PicoScope 7 Software
Available on Windows, Mac and Linux
PicoLog 1000 Series
Designed to meet the needs of a wide range of general-purpose voltage, sensor and transducer logging applications, the PicoLog 1000 Multichannel DAQ Series features independent software-configurable scaling and control outputs, an external terminal board for custom front-end circuitry and a choice of 10 or 12-bit input resolution.
PicoScope software dedicates almost all of the display area to the waveform. Using the display of your laptop or desktop the area is much bigger and of a higher resolution than with a traditional benchtop scope. This is a huge advantage when displaying eight high-resolution channels.
With a large display area available, you can also create a customizable split-screen display, and view multiple channels or different views of the same signal at the same time. As the example opposite shows, the software can even show both oscilloscope and spectrum analyzer traces at once. Additionally, each waveform shown works with individual zoom, pan, and filter settings for ultimate flexibility.
The PicoScope software can be controlled by mouse, touchscreen or keyboard shortcuts.
The spectrum view plots amplitude vs frequency and is ideal for finding noise, crosstalk or distortion in signals. The spectrum analyzer in PicoScope is of the Fast Fourier Transform (FFT) type which, unlike a traditional swept spectrum analyzer, can display the spectrum of a single, non-repeating waveform.
A full range of settings gives you control over the number of spectrum bands (FFT bins), window types, scaling (including log/log) and display modes (instantaneous, average, or peak-hold).
You can display multiple spectrum views alongside oscilloscope views of the same data. A comprehensive set of automatic frequency-domain measurements can be added to the display, including THD, THD+N, SNR, SINAD and IMD. A mask limit test can be applied to a spectrum for automated testing.
Ever spotted a glitch on a waveform, but by the time you’ve stopped the scope it has gone? With PicoScope, you no longer need to worry about missing glitches or other transient events. PicoScope can store the last ten thousand oscilloscopes or spectrum waveforms in its circular waveform buffer.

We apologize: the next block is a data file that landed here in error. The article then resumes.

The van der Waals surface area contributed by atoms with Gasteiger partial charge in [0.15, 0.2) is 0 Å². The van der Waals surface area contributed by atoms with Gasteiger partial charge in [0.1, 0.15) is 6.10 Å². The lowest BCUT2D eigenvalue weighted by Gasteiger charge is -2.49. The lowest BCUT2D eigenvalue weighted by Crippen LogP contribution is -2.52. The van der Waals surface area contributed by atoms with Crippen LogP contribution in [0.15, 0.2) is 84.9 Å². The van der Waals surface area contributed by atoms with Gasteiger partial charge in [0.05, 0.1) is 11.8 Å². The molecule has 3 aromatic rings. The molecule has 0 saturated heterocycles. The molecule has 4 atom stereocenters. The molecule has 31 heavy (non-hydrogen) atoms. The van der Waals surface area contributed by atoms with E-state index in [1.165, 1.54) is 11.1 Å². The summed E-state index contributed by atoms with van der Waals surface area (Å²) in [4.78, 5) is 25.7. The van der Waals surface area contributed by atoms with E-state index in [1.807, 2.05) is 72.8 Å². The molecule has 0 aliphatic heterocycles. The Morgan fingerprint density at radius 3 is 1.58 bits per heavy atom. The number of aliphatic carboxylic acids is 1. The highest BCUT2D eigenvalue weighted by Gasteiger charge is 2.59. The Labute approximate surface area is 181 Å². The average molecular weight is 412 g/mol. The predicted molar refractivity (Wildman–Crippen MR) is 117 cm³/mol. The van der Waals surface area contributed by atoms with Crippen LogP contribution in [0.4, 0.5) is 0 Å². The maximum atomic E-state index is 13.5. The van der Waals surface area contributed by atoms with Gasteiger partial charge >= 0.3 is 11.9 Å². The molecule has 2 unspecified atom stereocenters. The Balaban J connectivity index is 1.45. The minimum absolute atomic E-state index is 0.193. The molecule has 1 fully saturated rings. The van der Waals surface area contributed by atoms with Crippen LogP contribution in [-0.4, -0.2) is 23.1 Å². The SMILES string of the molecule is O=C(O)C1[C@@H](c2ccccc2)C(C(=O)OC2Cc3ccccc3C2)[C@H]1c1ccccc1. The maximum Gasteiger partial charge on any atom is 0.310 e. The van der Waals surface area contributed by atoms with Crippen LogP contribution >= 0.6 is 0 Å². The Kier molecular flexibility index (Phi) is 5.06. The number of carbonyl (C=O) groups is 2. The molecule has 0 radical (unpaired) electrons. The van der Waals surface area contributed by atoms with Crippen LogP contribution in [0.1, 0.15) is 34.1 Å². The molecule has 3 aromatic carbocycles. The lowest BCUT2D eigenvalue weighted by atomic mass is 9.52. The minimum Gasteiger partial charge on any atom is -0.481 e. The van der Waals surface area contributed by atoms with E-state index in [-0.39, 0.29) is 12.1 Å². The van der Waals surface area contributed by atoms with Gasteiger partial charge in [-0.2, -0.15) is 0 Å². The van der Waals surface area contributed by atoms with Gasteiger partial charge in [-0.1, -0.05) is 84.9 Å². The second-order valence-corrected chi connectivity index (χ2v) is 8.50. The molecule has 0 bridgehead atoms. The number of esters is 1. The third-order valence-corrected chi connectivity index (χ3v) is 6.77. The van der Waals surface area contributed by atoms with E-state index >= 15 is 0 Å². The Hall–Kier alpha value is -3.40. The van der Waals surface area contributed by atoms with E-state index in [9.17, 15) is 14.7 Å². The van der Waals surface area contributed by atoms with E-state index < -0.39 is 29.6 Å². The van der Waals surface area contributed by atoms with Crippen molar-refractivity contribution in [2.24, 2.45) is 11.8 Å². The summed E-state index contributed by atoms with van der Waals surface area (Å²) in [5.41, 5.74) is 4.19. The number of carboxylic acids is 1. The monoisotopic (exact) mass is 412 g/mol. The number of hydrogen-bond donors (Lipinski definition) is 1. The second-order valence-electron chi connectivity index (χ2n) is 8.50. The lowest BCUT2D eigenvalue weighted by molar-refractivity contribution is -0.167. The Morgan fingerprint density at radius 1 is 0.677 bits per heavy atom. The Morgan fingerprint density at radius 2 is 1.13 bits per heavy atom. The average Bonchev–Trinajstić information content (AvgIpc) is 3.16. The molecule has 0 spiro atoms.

The buffer navigator provides an efficient way of navigating and searching through waveforms, effectively letting you turn back time. Tools such as mask limit testing can also be used to scan through each waveform in the buffer looking for mask violations.
Advanced display modes allow you to overlay thousands of waveforms. New or more frequent data can be displayed in a brighter color or shade. This makes it easy to see glitches and dropouts and to estimate their relative frequency. Choose between analog persistence, digital color or custom display modes.
The custom probes feature allows you to correct for gain, attenuation, offsets and nonlinearities in probes, sensors or transducers that you connect to the oscilloscope. This could be used to scale the output of a current probe so that it correctly displays amperes. A more advanced use would be to scale the output of a nonlinear temperature sensor using the table lookup function.
Definitions for standard Pico-supplied oscilloscope probes and current clamps are included. User-created probes may be saved for later use.
PicoScope can be programmed to execute actions when certain events occur.
The events that can trigger an action include mask limit fails, trigger events and buffers full.
The actions that PicoScope can execute include saving a file, playing a sound, or executing a program.
Actions, coupled with mask limit testing, help to quickly validate signal quality in electronic system designs.
On many oscilloscopes waveform math just means simple calculations such as A + B. With a PicoScope it means much, much more.
With PicoScope software you can select simple functions such as addition and inversion, or open the equation editor to create complex functions involving filters (lowpass, highpass, bandpass and bandstop filters), trigonometry, exponentials, logarithms, statistics, integrals and derivatives.
Waveform math also allows you to plot live signals alongside historic peak, averaged or filtered waveforms.
You can also use math channels to reveal new details in complex signals. An example would be to graph the changing duty cycle or frequency of your signal over time.